The art in the book is totally digital, and shows what dogs "do" and "don't". You can preview a few pages on Amazon and learn how the illustrations were made at http://sillydogbooks.com/. My students were already familiar with deGroat's books but I used the Amazon preview and Silly Dog Books on my projector to focus on how the artwork was made.
For the students' projects, they were to think of something a dog wouldn't normally do (something not in the book) and figure out how to illustrate it. To make our version, I asked for help collecting dog magazines and calendars. I cut or tore out pictures to save time and the students had a huge stack of dogs to choose from. I asked the students to carefully cut out their dog(s) and either draw the rest of the body or piece it together like deGroat and Rotner did with their photos. After the dog's body was taken care of, they drew the rest of the scene to help tell their "dogs don't" story. In the 2nd class period, the students used watercolors to paint and, if they wanted to, wrote a "dogs don't" sentence. I used the exact same lesson with my 3rd and 4th grade students. Overall, the 4th grade students had a much better handle on it. The next 3 photos are my favorite 3rd grade examples. The rest are from 4th grade.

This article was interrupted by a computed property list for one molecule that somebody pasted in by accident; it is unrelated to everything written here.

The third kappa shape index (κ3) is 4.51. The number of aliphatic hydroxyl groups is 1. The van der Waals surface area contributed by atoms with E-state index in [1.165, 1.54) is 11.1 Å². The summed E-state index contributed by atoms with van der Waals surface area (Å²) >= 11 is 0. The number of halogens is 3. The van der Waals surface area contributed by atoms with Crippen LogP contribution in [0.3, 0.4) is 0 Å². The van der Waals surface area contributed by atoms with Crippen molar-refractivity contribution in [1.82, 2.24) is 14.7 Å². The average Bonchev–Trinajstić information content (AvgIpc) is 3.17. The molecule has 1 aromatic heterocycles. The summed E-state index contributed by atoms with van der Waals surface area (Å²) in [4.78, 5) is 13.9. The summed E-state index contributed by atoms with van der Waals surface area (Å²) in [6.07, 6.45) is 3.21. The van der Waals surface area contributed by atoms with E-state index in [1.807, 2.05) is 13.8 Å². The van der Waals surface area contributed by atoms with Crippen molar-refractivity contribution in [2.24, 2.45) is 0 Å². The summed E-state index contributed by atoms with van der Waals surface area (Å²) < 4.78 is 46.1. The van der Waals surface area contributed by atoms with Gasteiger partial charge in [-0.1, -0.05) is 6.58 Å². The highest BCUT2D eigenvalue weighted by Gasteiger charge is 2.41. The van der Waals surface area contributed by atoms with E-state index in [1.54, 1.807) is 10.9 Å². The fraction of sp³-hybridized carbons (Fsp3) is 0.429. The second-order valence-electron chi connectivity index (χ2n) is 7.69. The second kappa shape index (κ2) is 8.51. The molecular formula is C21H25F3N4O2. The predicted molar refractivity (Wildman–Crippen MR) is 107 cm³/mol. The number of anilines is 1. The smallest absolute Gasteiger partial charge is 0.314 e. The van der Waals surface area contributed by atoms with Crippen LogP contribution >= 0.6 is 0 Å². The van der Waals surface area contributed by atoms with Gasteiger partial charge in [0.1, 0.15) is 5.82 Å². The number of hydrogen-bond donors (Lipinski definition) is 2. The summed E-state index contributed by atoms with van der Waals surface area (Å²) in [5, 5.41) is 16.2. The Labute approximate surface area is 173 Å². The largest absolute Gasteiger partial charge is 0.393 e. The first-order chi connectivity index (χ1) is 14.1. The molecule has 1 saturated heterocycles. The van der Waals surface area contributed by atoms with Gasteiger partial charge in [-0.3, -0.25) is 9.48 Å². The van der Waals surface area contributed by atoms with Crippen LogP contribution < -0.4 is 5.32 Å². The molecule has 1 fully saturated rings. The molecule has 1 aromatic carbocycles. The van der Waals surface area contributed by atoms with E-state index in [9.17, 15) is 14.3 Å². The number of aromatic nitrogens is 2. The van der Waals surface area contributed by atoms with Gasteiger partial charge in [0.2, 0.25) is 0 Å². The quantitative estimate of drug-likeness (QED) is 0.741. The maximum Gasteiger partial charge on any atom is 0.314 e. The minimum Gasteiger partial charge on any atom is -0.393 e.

*I totally forgot to mention that we looked at William Wegman's dog artwork since I saw a connection. Try these videos here and here.
I was really amazed at some of the details students thought to add. For example, this student made "Dogs Don't Graduate" and included a picture of a puppy like a nostalgic graduation slideshow.
And of course I put up bulletin boards. I made poster size examples of dogs making Art. On my smaller bulletin board I changed it from the school name to the school mascot "... but panthers do!"